In the middle of reading week, I found myself feeling more sad and isolated than usual. Although I was relieved to get a break from lectures, I quickly felt bored and restless with less to do to fill my days. When I registered for the event, “What Makes you Happy? Looking at Ourselves Through an Interfaith Lens,” I was mainly looking forward for something to do. But the group’s activities raise my spirits more than I expected. The event was organized by a group of students from the Interfaith Leadership Cohort and they focused on interfaith happiness. This meant that, during our discussion, participants could draw on how their joy is inspired by their faith or traditions. The group was fairly small, yet many different faiths were represented. For example, Jewish, Hindu, Christian, and Wiccan participants were present. That being said, the main purpose of the meeting was to discuss happiness and what it means to each person, inclusive but not confined to religious affiliation.
The discussion began with ice breakers so the ten of us could get to know each other better. Afterwards, the group was put into breakout rooms so that we could get the chance to discuss in more detail our thoughts relating to happiness. We were prompted with the question “what makes you happy,” although the question launched most of the groups into a more philosophic discussion of what happiness means. For example, happiness can fluctuate and it’s unrealistic to believe that we can be happy all of the time. Maybe it’s more important to make peace with the fact that happiness will come and go, and appreciate the moments where you can find joy. My discussion group specifically talked about how enticing it is to reflect on childhood happiness, and how we become more jaded as we age. I know that as I’ve grown older, I tend to overcomplicate things or become fearful that I’m falling behind. The future feels particularly scary and uncertain right now. While we reminisced on childhood joy, I thought about how the happiness you experience as a child is pure, and we look at the world, at nature, at loved ones, through wonder and amazement. Life will always be hard at times, but I think it is possible to tap into that childhood excitement, where you can freely recognize that the world is beautiful, even in the most ordinary circumstances.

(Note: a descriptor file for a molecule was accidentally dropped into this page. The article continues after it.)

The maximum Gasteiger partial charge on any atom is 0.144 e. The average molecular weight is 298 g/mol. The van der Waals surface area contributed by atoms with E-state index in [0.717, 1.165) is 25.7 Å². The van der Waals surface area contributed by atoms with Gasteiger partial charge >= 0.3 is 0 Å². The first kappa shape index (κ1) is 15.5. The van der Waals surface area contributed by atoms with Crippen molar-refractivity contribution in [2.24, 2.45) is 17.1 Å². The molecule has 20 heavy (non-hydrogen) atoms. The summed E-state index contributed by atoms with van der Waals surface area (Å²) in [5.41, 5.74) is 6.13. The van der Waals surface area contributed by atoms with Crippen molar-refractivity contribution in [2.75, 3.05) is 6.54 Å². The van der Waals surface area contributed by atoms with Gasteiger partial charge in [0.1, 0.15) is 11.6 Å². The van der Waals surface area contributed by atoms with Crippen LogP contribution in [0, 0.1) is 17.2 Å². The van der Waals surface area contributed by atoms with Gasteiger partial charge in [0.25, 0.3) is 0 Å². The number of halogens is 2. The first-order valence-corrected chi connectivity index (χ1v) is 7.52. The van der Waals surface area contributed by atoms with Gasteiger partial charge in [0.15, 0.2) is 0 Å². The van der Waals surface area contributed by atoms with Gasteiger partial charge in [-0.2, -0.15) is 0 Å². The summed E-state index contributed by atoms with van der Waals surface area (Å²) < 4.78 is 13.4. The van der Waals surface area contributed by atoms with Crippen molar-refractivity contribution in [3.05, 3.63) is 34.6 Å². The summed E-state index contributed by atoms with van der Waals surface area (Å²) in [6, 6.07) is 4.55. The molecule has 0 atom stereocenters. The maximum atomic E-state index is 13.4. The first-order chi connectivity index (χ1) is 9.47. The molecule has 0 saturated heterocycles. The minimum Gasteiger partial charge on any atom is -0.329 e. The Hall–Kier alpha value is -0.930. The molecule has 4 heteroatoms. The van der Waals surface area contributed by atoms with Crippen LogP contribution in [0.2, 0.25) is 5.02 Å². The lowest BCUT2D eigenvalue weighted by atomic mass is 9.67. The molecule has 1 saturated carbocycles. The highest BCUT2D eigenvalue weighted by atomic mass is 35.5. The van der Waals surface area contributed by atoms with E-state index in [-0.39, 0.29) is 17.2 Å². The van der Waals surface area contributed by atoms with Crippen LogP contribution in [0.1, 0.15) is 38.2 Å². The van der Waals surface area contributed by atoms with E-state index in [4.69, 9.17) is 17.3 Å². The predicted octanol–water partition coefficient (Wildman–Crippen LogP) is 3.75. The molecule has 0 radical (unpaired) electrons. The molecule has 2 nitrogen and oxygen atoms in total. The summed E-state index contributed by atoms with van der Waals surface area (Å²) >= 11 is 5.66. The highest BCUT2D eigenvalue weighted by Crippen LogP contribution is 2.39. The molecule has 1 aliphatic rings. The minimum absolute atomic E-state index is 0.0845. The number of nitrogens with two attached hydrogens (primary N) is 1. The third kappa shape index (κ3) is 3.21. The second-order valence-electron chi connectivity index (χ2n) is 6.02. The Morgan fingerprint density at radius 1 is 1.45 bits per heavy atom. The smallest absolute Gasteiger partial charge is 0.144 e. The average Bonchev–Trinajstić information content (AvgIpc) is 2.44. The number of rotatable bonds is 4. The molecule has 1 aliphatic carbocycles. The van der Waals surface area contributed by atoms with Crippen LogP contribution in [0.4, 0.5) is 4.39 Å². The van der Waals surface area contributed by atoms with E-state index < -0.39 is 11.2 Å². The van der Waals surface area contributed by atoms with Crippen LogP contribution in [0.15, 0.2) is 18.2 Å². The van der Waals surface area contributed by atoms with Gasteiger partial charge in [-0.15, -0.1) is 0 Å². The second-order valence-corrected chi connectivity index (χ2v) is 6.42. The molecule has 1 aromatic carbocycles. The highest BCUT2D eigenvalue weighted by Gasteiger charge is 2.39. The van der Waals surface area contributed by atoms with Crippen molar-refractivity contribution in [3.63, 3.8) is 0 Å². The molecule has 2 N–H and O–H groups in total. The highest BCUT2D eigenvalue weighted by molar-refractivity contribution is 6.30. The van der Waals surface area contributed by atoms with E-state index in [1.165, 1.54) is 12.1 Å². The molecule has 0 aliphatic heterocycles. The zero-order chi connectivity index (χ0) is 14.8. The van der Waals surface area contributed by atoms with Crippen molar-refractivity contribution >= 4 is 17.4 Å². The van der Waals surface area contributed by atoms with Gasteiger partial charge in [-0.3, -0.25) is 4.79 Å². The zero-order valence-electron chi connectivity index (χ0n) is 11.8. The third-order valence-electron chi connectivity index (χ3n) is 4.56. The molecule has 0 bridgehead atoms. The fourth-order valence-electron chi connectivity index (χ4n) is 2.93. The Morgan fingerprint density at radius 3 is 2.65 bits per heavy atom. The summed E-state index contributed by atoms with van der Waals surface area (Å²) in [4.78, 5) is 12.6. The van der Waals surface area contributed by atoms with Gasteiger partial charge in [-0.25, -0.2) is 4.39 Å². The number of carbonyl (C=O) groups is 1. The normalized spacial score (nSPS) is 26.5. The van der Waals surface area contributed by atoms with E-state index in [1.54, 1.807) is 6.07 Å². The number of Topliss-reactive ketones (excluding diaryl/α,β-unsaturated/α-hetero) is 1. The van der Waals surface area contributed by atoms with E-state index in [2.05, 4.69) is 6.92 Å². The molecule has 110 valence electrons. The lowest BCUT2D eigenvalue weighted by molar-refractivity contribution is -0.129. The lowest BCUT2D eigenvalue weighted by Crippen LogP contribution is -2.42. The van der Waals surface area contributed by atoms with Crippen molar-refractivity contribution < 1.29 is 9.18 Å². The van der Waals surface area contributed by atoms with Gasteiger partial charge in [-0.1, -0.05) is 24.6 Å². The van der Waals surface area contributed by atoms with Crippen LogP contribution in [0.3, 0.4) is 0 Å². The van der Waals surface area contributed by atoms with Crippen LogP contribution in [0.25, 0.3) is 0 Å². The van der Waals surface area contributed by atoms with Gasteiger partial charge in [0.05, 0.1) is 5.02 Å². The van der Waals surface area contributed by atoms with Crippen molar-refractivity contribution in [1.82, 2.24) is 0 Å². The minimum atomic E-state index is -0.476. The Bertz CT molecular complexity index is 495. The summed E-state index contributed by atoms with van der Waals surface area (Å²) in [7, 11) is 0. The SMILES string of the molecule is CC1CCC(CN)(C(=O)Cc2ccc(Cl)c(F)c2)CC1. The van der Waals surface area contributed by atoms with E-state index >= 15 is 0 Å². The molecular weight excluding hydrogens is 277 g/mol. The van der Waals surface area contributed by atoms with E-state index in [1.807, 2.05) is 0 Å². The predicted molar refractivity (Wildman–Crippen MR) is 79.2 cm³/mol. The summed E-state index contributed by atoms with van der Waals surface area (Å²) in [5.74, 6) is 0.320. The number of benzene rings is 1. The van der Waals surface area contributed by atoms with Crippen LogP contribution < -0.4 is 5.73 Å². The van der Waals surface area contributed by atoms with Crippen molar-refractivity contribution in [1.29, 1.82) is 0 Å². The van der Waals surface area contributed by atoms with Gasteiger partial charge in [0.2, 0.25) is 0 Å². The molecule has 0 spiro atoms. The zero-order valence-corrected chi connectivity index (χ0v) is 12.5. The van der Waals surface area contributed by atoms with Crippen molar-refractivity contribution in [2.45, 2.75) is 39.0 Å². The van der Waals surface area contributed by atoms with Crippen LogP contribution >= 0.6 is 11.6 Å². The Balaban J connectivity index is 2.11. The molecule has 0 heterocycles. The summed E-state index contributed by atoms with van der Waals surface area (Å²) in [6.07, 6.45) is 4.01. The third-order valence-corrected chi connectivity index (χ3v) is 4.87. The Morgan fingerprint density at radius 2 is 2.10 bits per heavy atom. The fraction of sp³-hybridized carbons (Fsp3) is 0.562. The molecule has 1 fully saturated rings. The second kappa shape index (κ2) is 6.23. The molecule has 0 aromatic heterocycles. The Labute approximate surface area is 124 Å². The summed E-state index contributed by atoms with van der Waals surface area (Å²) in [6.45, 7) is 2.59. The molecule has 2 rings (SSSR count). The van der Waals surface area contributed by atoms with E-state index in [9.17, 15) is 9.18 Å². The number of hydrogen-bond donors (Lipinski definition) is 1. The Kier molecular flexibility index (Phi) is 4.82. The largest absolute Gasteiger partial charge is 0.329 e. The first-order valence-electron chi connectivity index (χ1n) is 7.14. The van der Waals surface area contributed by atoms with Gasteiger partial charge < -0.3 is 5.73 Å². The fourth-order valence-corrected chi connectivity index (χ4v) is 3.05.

After breakout rooms, we began the “identity scavenger hunt”. As a group activity we were asked to get one object in our rooms or house that reflects you. Group members showed journals, their pets, books that held special meaning to them, or knick knacks that they felt represented aspects of their personalities or feelings. Like a few others, I chose my journal as the object that feels representative of me. My journal is filled with a lot of random thoughts, lists, doodles, little observations I make throughout the day, song lyrics, etc. So I couldn’t think of another object that reflects me more than the thoughts in my head scribbled down.
The next item we had to search for was something that made you happy or brought you joy today. Although some people found objects that brought them joy, others mentioned things that couldn’t necessarily be shown, like a project they were working on, or spending time with someone in their life. Because my friends specifically bring me a lot of joy, I mentioned that an app on my phone allows you to make private mini-podcasts with your friends. The app is called Cappuccino, and each day my friends and I prompt each other with a new question for our group. When I listen to them every morning, it brings me a lot of joy to hear their answers and get to know them even more.
The event was only an hour long, but it was enough time for me to get to listen to others’ perspectives on happiness, and how they find joy in an undoubtedly depressing time. I was able to walk away from the group with an attuned sense of appreciation for everyday occurrences. Life is dull currently, but I can choose to appreciate the little things—like my cat, my friends and family, a good TV show, my journal, etc. I won’t be happy all of the time, but that’s also okay. As long as I can appreciate happiness when it comes, and hopefully find it in pockets throughout the day.
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